An important part  of our summer is that John and I are about to exchange contracts on a flat in Newquay next week. The process of buying a flat without seeing it, has not been so difficult, given modern communication and the fact that Rosie, our daughter, who will live in the flat, has been doing a fine job, being our eyes and ears. It was a little tense though yesterday as John and I needed to sign the documents and then go to Ierapetra Post Office to send the package. Unfortunately, the electricity supply went off at 9am and as we needed to photocopy some stuff, this was an issue. I found out from Maria that it would come on again at 12 but as the Post Office shut at 2pm, there was a bit of pressure added to the proceedings. Then our neighbour, who had agreed to be a witness to our signatures, wasn’t in when we went round with the papers. Eventually, we located Roger, who lives a mile or so away, who very kindly signed the forms.  Also we discovered that the name, Sheila Helen Burt, had crept into one of the forms that needed to be signed. My name is Sheila Helen Wood so this wouldn’t do!  After a phonecall to Newquay, our solicitor had the change made and sent the form back by email which of course we couldn’t open because the electricity was off. However at 12.30, the sound of the washing machine (having been stopped at 9am) alerted us to the good news that we had electricity and after some photocopying, we finally left for Ierapetra. The documents were posted ‘express’ and all we can hope now is they arrive safely in Newquay at the beginning of next week.

Summer has also meant watching a few films – Captain Correlli’s Mandolin, In the Loop and What we did on our Holiday – and reading some lighter material. Reading about the politics in Cambodia  was making me pretty depressed so I made the decision to go in for a bit of escapism (because it really is summer and holiday time), reading some of my favourite detective authors such as Ian Rankin, Elizabeth George and Robert Galbraith.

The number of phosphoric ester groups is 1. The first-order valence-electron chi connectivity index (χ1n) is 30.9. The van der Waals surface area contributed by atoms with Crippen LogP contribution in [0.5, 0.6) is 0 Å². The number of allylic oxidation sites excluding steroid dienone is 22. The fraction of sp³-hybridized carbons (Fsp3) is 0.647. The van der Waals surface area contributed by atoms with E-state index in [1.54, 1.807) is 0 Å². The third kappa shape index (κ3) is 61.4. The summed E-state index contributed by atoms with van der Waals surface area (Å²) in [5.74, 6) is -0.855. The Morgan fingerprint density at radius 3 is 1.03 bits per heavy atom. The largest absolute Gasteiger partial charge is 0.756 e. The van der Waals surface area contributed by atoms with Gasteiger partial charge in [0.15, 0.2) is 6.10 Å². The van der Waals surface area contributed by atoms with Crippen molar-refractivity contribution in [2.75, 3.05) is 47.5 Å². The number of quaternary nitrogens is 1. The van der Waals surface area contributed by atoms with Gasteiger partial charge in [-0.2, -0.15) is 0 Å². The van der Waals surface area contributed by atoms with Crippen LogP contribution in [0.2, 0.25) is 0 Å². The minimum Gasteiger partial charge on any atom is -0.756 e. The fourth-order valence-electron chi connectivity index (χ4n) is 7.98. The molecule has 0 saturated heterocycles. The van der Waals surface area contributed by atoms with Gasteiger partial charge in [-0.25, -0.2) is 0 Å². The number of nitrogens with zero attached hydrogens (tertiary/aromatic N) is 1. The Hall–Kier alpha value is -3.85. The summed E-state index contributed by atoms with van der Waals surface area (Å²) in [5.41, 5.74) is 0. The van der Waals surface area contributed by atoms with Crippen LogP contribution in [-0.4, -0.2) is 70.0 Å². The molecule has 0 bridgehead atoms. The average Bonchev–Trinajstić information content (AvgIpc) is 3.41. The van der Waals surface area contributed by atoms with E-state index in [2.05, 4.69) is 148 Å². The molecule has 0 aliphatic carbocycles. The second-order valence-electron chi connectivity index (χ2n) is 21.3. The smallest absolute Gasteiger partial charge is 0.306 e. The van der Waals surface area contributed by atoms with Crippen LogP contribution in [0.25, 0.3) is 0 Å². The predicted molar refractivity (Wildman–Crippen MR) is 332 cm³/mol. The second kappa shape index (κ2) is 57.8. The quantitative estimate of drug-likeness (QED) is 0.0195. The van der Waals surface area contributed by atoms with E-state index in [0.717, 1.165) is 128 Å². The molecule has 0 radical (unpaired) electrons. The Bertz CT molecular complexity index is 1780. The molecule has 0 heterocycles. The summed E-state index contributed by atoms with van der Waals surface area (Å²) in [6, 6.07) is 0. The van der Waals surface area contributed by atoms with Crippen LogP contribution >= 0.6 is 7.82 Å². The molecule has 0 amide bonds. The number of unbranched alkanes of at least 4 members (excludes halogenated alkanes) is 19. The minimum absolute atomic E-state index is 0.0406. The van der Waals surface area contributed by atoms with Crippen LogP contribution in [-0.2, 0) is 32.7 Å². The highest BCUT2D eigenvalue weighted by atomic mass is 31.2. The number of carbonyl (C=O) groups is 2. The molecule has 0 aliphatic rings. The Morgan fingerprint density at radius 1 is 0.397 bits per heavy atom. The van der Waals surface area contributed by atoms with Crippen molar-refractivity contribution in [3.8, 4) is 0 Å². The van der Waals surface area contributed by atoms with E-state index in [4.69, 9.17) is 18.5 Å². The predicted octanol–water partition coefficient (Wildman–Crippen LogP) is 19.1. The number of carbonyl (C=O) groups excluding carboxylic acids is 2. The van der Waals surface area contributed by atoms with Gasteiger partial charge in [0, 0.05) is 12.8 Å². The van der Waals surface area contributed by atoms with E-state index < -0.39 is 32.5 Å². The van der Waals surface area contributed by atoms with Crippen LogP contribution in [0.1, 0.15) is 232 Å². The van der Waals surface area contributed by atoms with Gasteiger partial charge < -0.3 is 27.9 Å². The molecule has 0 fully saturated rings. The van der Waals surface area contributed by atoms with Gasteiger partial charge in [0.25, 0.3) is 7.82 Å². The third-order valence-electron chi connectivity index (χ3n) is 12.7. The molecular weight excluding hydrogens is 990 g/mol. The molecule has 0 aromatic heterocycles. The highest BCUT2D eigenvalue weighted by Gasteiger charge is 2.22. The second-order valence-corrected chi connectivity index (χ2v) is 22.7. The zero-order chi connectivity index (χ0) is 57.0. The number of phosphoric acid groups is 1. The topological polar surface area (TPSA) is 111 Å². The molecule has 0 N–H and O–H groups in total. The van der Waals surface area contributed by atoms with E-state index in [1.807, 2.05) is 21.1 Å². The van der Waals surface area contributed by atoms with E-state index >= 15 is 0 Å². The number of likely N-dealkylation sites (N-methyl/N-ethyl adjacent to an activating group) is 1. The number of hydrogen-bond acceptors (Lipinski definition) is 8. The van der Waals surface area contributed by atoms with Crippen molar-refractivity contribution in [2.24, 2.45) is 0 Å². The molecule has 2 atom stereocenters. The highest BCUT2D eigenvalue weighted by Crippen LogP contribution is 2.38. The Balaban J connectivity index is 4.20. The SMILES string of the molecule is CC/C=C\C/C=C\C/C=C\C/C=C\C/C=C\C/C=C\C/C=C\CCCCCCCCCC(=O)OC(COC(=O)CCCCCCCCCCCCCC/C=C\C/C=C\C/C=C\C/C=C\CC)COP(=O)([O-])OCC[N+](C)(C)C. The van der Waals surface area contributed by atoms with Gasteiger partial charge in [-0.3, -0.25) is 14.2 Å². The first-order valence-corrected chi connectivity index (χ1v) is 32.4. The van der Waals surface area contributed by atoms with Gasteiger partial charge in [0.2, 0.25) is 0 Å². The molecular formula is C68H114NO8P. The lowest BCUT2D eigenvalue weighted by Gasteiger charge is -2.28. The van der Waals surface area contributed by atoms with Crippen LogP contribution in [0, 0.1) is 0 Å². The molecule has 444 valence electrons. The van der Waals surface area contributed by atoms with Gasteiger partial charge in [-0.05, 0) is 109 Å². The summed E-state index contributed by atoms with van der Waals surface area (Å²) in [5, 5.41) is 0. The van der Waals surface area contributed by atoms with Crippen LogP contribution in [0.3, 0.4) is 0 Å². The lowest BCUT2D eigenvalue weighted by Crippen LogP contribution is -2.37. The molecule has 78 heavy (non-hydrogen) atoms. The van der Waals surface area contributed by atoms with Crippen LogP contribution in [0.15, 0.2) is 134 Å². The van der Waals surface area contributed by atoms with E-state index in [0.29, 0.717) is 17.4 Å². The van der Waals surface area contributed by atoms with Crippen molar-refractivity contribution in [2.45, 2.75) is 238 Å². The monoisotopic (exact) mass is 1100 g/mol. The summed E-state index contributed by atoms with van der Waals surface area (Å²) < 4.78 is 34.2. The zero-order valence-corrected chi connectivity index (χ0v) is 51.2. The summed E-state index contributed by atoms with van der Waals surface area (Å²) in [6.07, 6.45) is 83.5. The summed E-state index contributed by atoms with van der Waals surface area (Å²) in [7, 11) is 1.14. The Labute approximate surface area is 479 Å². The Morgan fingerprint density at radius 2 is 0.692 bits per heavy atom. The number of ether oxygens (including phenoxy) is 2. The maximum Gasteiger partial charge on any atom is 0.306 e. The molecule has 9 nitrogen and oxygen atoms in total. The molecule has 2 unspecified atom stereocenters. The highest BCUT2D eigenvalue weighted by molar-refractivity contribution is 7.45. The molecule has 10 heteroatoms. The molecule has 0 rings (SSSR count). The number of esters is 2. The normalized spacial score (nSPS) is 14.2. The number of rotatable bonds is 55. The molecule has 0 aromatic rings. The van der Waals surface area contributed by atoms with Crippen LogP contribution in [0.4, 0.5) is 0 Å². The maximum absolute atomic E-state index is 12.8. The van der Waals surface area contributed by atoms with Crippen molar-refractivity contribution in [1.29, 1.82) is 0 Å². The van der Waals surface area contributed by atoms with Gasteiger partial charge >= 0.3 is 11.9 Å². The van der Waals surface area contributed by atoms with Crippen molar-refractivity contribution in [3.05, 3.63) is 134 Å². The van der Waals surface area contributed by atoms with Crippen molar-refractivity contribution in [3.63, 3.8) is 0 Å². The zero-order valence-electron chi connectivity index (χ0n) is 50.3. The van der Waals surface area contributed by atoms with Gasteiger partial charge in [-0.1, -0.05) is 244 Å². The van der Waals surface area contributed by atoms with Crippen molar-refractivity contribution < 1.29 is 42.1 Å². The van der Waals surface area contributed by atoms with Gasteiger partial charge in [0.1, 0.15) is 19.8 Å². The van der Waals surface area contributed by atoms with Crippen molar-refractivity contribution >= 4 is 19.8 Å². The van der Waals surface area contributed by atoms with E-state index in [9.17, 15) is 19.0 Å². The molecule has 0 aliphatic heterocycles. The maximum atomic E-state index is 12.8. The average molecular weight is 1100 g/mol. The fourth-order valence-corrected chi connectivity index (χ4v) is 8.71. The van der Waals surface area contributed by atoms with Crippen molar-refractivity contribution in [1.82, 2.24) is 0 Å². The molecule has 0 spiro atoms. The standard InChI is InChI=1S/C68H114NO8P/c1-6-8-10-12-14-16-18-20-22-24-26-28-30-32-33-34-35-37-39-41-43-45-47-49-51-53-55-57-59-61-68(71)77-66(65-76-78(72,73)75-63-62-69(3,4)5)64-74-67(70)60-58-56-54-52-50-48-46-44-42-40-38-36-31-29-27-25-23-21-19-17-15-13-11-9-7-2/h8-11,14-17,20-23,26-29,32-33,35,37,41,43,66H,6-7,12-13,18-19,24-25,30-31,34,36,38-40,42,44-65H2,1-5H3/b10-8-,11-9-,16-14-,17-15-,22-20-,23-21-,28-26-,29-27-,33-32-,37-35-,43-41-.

Now I think I deserve a few of these grapes………………….



EU blues, summer hues and good times in paradise

IMG_20160617_120302 - Copy 02

People ask how the referendum result will affect us and I just say that I don’t know. And more worryingly, I don’t know that anybody knows what it is going to mean for individuals and communities in the UK. But I don’t think it is going to be good!  I voted for the UK to stay in the  European Union. I never thought David Cameron should have agreed to a referendum on this issue. I hated the Brexit arguments which seemed mainly to do with immigration, not about what it actually means to be in or out of Europe. I am an immigrant in Greece, and I have been treated by another European country with kindness and respect. Kindness and respect are not part of Mr Farage’s or the Sun’s vocabulary .

But I was sad also because a lot of people in the UK clearly don’t acknowledge any financial or social benefit from being part of Europe. That could be because there is still a view in the UK that it runs the world or it could be that the political parties have essentially ignored the lives and the views of many of its own people.

But we are where we are and I am trying hard not to get too involved in discussions about UK politics. One of the symptoms of Hashimoto’s disease which I now have, is anxiety. It is an extremely unpleasant feeling and so I try to avoid issues or situations which exacerbate this feeling. Accordingly, I continue with simpler and more positive observations!